Business Idea

How to Generate and Execute Your Next Business Idea

Latest posts by David Pike (see all)

Millions of ideas float around every day but are never realized. What separates entrepreneurs isn’t the ability to generate a good business idea, but the passion and discipline to execute. If you are struggling to come up with an idea, don’t worry. I’ve used the four methods below to generate hundreds.

Become more observant

As you go through your day, keep your eyes and ears open for problems. Perhaps you overhear someone complaining that the bus is running late. You could create a bus tracker app to let patrons know if there is a service disruption. Or maybe you see a stranger struggling to carry all their drone equipment. You might design a case that they can use.

By remaining alert throughout the day, you will start to notice things that can be improved. Venture outside of your comfort zone. Start conversations with strangers. Get a sense of what others are struggling with.



Leverage your experience of existing problems

Perhaps you are getting married and realize there are no suit rentals in your town for your groomsmen. You could create an online suit rental platform for other grooms in your situation. Or maybe you just purchased a condo and need to buy home insurance. You search online and realize there’s no easy way to compare home insurance rates. You could create a website that compares rates from different insurers.

Look for problems in the industry you work in. For example, you may work in advertising and realize there is a common problem all your clients are experiencing. You have a novel solution in mind, which you could turn into a business.

Travel and look for successful local businesses

Think about whether those services or products could work where you live. I call this “location arbitrage.” Let’s say you are on vacation in New York City and see a floating barge bar on the Hudson River. Seeing how popular and successful it is, you decide to start a barge bar in Chicago on the Chicago River.

I have used this method several times for my ventures. When I was traveling in Florence, Italy, I remember walking through the markets and seeing a particular item of clothing that seemed to generate a lot of sales. I began asking around to see who the manufacturer was. After speaking with the manufacturer and negotiating pricing, I quickly created a website and started running Facebook Ads. Within a few hours, I had several sales. I took a product that was only available in Florence and put it online for the whole world to purchase.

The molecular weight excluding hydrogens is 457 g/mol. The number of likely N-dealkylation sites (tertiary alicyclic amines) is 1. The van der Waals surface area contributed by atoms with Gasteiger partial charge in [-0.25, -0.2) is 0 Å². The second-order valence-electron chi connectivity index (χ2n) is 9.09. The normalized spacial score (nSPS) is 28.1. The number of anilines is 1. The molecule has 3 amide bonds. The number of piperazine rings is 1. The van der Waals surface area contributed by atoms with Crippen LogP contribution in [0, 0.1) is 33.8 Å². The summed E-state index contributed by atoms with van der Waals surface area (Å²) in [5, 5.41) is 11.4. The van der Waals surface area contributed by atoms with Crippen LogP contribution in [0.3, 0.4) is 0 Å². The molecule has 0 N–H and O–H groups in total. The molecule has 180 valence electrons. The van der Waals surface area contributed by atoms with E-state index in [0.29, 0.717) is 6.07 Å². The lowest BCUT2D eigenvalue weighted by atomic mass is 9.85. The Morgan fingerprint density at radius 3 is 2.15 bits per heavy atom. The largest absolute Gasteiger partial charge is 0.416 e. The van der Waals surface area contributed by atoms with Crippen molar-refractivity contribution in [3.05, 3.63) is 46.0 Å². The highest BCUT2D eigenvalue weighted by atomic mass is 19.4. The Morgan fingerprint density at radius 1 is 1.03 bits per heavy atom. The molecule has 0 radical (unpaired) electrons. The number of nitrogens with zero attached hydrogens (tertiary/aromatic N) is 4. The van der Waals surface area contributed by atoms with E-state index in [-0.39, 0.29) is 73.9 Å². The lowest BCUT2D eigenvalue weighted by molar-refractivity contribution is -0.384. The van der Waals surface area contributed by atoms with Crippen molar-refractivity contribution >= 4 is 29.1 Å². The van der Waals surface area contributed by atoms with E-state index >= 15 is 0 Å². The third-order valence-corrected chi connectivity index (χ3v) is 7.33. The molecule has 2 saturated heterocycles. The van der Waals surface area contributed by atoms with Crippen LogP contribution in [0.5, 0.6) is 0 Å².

Another example is a co-working space I founded in Denver. On a trip to Denver, I noticed there were only a few co-working spaces available, even though Denver was one of the fastest growing cities for startups. After testing the idea by putting up a website and reaching out to startups, my partner and I decided to launch the company.


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Dedicate time to brainstorming

Set aside an hour with a blank piece of paper and think about different industries and problems. Let your mind wander and write down whatever comes to you. For example, you might start brainstorming about home improvement. One issue that comes to mind is finding specialty professionals, like a plumber, who can come to your house quickly when you need a repair. Your solution could be to create an app for on-demand home service professionals (electricians, home cleaners, plumbers, carpenters, etc.).

What do you like to do in your spare time? Can you turn one of your passions into a business? Let’s say you love tennis. You could start a business teaching tennis lessons. Think about your passions and where there might be an unmet need. You could start a business to remedy this gap.

If you leverage the above methods, you can become an idea-generating machine. Buy a small notebook and make it your “idea book.” Bring it wherever you go. Whenever you have an idea for a potential business, write it down, even if it seems outlandish. Before you know it, you will have dozens of ideas to test for your next venture.

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